Whether you're after endlessly long days in the summer months or the magical Northern Lights in the winter – Sweden has some great (natural) attractions for every season!
Lately, several well‐done drama‐comedies came over from Sweden, too. These include Oscar‐nominated A Man Called Ove (2015), The Hundred‐Year‐Old Man Who Climbed Out the Window and Disappeared (2013) and, most recently, another Oscar‐nominated comedy‐drama flick called The Square (2017).
For everything else you need to know in order to plan your film‐inspired trip to Sweden, check out this country guide!
- Films to watch for inspiration
- When to go
- Where to go
- The East Coast and the capital Stockholm
- The West Coast and Gothenburg
- The Middle: Darlana
- The South: Småland
- The North: Swedish Lapland
- How to get around
- What to do: All Sweden Posts at a glance
- Good to know before you go: Seven Travel Tips for Sweden
1. Films to watch for inspiration
19 films and series that have been set and / or filmed in Sweden!
All films and series by Swedish bestselling author Astrid Lindgren, including Pippi Longstocking and Emil from Lönneberga (1960s – 1990s)
All Things Fair (1995)
The Girl With the Dragon Tattoo (Swedish version, 2009)
The Girl Who Played with Fire (Swedish version, 2009)
The Girl Who Kicked the Hornets' Nest (Swedish version, 2009)
Let the Right One In (Swedish version, 2008)
Let Me In (American remake, 2010)
Easy Money (2010)
The Girl with the Dragon Tattoo (US remake, 2011)
Easy Money II: Hard to Kill (2012)
Easy Money III: Life Deluxe (2013)
TV series Vikings (2013‐ongoing)
The Hundred‐Year‐Old Man Who Climbed Out the Window and Disappeared (2013)
TV series Welcome to Sweden (2014–2015)
A Man Called Ove (2015)
The Girl King (2015)
The 101‐Year‐Old Man Who Skipped Out on the Bill and Disappeared (2016)
Oscar‐nominated Swedish‐Danish‐German‐French co‐production The Square (2017)
2. When to go
Summer: If you want to party like a Swede and experience Midsummer (the longest day of the year when the sun stays up almost all night) you have to come around the 24th of June. The further north you go, the longer it will stay bright at night. July and August are also nice. It never gets too hot, at least in my experience (maximum around 25 degrees Celsius).
Early autumn: As most tourists tend to flock Sweden's capital Stockholm in the summer months of June, July and August, September is the perfect time to explore the city at a leisurely pace… If you're lucky, it may even still be really sunny and warm, which was the case during my visit in September 2016.
Winter: If you like snow, come in the winter months of December to February and you'll get lots of it (in Stockholm it's not always guaranteed, but in the North and Swedish Lapland it will be a "winter wonderland" for sure). However, because of the closeness to the Arctic Circle, it's also very dark. December is the darkest month with the least hours of daylight. In comparison, February offers a lot more daylight and the chance to spot the famous Northern Lights is equally high!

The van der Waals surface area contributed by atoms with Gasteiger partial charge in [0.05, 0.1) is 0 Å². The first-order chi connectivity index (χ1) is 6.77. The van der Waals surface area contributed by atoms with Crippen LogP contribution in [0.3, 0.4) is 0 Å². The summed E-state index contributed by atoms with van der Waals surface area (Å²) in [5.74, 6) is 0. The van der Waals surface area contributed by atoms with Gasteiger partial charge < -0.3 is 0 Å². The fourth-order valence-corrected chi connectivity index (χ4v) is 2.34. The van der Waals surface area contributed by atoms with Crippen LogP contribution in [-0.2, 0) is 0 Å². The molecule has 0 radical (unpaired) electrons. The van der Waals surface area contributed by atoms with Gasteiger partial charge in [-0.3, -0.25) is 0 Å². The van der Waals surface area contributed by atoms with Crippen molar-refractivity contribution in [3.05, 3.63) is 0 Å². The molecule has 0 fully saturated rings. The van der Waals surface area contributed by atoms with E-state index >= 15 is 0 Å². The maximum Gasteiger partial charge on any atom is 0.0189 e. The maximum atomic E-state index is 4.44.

3. Where to go
The East Coast and the capital Stockholm
The capital of Sweden is worth visiting all‐year‐round. If you're there for a short stopover or weekend break only, check out my tips for 72 hours in Stockholm.
The Stockholm Millennium Tour is a must‐do for any film fan of Stieg Larsson's Millennium Trilogy. Not only does it take you to the iconic film locations, but you'll also discover Stockholm's trend district Södermalm and get a great panorama view of Stockholm. Read more about the tour in this post.
Sweden was one of the original homebases of the real Vikings. So a day trip from Stockholm to the island of Björkö and the viking village Birka is a must‐do for all fans of the hit TV series Vikings! Read more in my post Viking for a day – My time travel trip from Stockholm to Birka
The Swedes love their summer island getaways (and their boats). So, in the summertime, a trip to the nearby Stockholm archipelago should not be missed!
The West Coast and Gothenburg
This is an equally great spot for some relaxing boat tours around a beautiful archipelago as well as some Vikings-inspired museum sightseeing!
The suburbs of Gothenburg were the main filming locations A Man Called Ove (2015) – a heartwarming tale about an elderly and very grumpy Swedish man called Ove, whose life changes drastically when he opens up to his multicultural neighbours…
The Middle: Dalarna
Dalarna County is said to be "the most traditional area of contemporary Sweden". The Midsummer celebrations here are the biggest in the country.
The Swedish film Dalecarlians (2004) is set here. The drama‐comedy is about career‐driven Mia who has left her small hometown in Dalarna to live and work in the capital Stockholm. When she comes back home to celebrate her father's birthday, she is confronted with both admiration for being courageous enough to leave as well as jealousy, particularly from her sisters.
The South: Småland